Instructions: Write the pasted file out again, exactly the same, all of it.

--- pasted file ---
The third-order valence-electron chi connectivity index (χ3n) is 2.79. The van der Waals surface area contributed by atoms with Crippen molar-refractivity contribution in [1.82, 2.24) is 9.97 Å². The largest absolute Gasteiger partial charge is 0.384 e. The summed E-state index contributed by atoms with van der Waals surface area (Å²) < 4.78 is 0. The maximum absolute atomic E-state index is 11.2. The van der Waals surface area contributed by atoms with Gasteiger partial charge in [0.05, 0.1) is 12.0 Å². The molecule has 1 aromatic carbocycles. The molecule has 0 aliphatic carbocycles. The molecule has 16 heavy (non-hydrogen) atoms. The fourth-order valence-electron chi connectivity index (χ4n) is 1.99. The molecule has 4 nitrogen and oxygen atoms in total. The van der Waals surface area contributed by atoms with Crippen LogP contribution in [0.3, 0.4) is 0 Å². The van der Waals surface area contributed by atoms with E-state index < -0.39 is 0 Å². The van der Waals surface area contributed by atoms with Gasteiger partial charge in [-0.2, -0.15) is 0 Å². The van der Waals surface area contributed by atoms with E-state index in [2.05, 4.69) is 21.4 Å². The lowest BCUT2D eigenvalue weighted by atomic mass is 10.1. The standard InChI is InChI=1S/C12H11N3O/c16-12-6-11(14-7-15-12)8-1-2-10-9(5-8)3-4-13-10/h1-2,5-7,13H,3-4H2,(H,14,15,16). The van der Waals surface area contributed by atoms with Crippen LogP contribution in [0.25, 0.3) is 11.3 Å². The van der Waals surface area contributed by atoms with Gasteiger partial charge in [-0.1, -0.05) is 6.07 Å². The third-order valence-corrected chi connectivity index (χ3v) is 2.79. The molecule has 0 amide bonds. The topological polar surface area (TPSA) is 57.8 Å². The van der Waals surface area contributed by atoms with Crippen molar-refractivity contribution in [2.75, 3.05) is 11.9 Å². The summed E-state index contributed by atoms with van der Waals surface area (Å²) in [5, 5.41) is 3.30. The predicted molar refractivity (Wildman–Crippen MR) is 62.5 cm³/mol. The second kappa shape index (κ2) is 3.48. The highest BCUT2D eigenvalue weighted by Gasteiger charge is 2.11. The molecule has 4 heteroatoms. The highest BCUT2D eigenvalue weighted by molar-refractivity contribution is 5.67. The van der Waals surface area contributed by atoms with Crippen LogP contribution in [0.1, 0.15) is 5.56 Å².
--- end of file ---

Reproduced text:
The third-order valence-electron chi connectivity index (χ3n) is 2.79. The van der Waals surface area contributed by atoms with Crippen molar-refractivity contribution in [1.82, 2.24) is 9.97 Å². The largest absolute Gasteiger partial charge is 0.384 e. The summed E-state index contributed by atoms with van der Waals surface area (Å²) < 4.78 is 0. The maximum absolute atomic E-state index is 11.2. The van der Waals surface area contributed by atoms with Gasteiger partial charge in [0.05, 0.1) is 12.0 Å². The molecule has 1 aromatic carbocycles. The molecule has 0 aliphatic carbocycles. The molecule has 16 heavy (non-hydrogen) atoms. The fourth-order valence-electron chi connectivity index (χ4n) is 1.99. The molecule has 4 nitrogen and oxygen atoms in total. The van der Waals surface area contributed by atoms with Crippen LogP contribution in [0.3, 0.4) is 0 Å². The van der Waals surface area contributed by atoms with E-state index < -0.39 is 0 Å². The van der Waals surface area contributed by atoms with Gasteiger partial charge in [-0.2, -0.15) is 0 Å². The van der Waals surface area contributed by atoms with E-state index in [2.05, 4.69) is 21.4 Å². The lowest BCUT2D eigenvalue weighted by atomic mass is 10.1. The standard InChI is InChI=1S/C12H11N3O/c16-12-6-11(14-7-15-12)8-1-2-10-9(5-8)3-4-13-10/h1-2,5-7,13H,3-4H2,(H,14,15,16). The van der Waals surface area contributed by atoms with Crippen LogP contribution in [0.25, 0.3) is 11.3 Å². The van der Waals surface area contributed by atoms with Gasteiger partial charge in [-0.1, -0.05) is 6.07 Å². The third-order valence-corrected chi connectivity index (χ3v) is 2.79. The molecule has 0 amide bonds. The topological polar surface area (TPSA) is 57.8 Å². The van der Waals surface area contributed by atoms with Crippen molar-refractivity contribution in [2.75, 3.05) is 11.9 Å². The summed E-state index contributed by atoms with van der Waals surface area (Å²) in [5, 5.41) is 3.30. The predicted molar refractivity (Wildman–Crippen MR) is 62.5 cm³/mol. The second kappa shape index (κ2) is 3.48. The highest BCUT2D eigenvalue weighted by Gasteiger charge is 2.11. The molecule has 4 heteroatoms. The highest BCUT2D eigenvalue weighted by molar-refractivity contribution is 5.67. The van der Waals surface area contributed by atoms with Crippen LogP contribution in [0.1, 0.15) is 5.56 Å².